Search Results: new-mexico (15)

More stringently, in other words.

Here’s your daily round-up of pot-news, excerpted from the newsletter WeedWeek. Download WeedWeek’s free 2016 election guide here.

Researchers at UCSF argue that the cannabis industry should be regulated more like tobacco than alcohol, for public health reasons. Sales should be “subject to a robust demand reduction program modeled on successful evidence-based tobacco control programs,” they write.

Voters in Santa Fe and Bernalillo County yesterday approved measures that call for the decriminalization an ounce of weed or less at the state level yesterday. The move didn’t actually change any laws, though. It’s more of a proclamation from voters to elected officials.
Oh, and it doesn’t actually hold the lawmakers to any promises either. Thankfully, there’s enough momentum that New Mexicans can expect several decriminalization and legalization measures to come their way in 2015.

Toke of the Town.

A New Mexico state appeals court ruled this week that worker’s compensation insurance policies in the state must also cover medical marijuana in addition to any other treatments directly related to the injury.
The ruling stems from 55-year-old former mechanic Greg Vialpando, who uses medical marijuana to help alleviate the pain from a back injury in 2000. The man’s former employer, Ben’s Automotive in Santa Fe have fought the initial decision, arguing that they shouldn’t have to pay for something federally illegal.

Colorado’s legal pot sales may be the hot topic of pot news these days, but lawmakers in two neighboring states say they’ve got plants to legalize sales to adults 21 and up soon themselves.
An Arizona state representative and a New Mexico state Senator both say they are working on plans similar to the Colorado model that would legalize limited cannabis sales and possession for adults 21 and up.

Legislative Courts, Corrections and Justice Committee To Hear Testimony On Decreasing Penalties for Adults Who Possess Small Amounts of Marijuana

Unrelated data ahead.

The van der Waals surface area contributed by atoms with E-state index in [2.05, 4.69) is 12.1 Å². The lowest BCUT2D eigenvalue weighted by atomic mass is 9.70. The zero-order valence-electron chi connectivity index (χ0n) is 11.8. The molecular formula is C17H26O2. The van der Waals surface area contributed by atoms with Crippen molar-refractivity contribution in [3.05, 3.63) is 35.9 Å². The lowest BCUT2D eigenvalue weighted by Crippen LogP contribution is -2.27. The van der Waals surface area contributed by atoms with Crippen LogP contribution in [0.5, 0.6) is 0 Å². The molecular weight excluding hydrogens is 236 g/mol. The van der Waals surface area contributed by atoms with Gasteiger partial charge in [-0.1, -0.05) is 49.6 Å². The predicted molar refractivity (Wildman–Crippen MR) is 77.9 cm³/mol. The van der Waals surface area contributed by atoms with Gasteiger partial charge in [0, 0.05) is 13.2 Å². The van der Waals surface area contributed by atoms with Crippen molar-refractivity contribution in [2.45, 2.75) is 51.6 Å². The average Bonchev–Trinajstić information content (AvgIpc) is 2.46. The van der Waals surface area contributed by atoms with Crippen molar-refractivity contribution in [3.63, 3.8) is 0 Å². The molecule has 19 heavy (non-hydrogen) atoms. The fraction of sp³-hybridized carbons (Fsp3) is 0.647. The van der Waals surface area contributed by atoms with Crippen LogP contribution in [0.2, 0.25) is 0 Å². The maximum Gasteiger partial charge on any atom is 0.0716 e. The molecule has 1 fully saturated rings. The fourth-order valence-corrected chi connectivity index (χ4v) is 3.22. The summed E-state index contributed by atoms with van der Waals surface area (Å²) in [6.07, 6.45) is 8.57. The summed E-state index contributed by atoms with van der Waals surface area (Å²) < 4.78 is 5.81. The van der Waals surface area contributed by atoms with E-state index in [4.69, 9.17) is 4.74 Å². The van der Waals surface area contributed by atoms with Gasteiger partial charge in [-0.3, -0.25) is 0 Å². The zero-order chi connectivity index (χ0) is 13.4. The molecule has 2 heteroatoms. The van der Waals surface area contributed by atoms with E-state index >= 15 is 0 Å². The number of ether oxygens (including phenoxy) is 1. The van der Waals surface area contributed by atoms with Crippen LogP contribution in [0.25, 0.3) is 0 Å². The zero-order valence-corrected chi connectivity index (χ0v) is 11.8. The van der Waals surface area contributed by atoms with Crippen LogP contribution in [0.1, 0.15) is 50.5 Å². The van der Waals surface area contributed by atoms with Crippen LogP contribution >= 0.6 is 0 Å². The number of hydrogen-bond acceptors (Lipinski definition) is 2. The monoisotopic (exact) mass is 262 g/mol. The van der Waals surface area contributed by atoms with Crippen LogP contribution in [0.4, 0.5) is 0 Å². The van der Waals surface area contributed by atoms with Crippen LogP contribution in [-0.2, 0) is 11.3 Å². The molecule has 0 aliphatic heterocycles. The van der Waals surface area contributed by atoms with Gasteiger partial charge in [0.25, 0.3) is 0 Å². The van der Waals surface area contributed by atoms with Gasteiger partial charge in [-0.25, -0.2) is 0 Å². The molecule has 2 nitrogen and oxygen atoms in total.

DPA: Reducing Marijuana Penalties will Improve Lives, Save Taxpayer’s Dollars and Significantly Reduce the Burden on Law Enforcement Resources
The Drug Policy Alliance (DPA) on Thursday will be testifying to the New Mexico Interim Legislative Courts, Corrections and Justice Committee about the importance of decreasing penalties for adults who possess small amounts of marijuana. DPA is scheduled to present at 10 a.m. in Room 307 at the State Capitol in Santa Fe.

Cannabis Times

​The head of New Mexico’s medical marijuana program has quietly resigned, and nobody’s giving a reason.

Dominick Zurlo gave the state notice about two weeks ago that he’s leaving the job, a state Health Department spokeswoman confirmed Thursday, reports Steve Terrell at The New Mexican.
Aimee Barabe said she “couldn’t comment on a personnel matter” and referred all questions to Zurlo, who said he’s working for the state until November 28 and can’t make any comments, referring questions back to Barabe in an endless, circular game of pass the buck.
Zurlo resigned of his own accord, according to Scott Darnell, a spokesman for Governor Susana Martinez.
1 2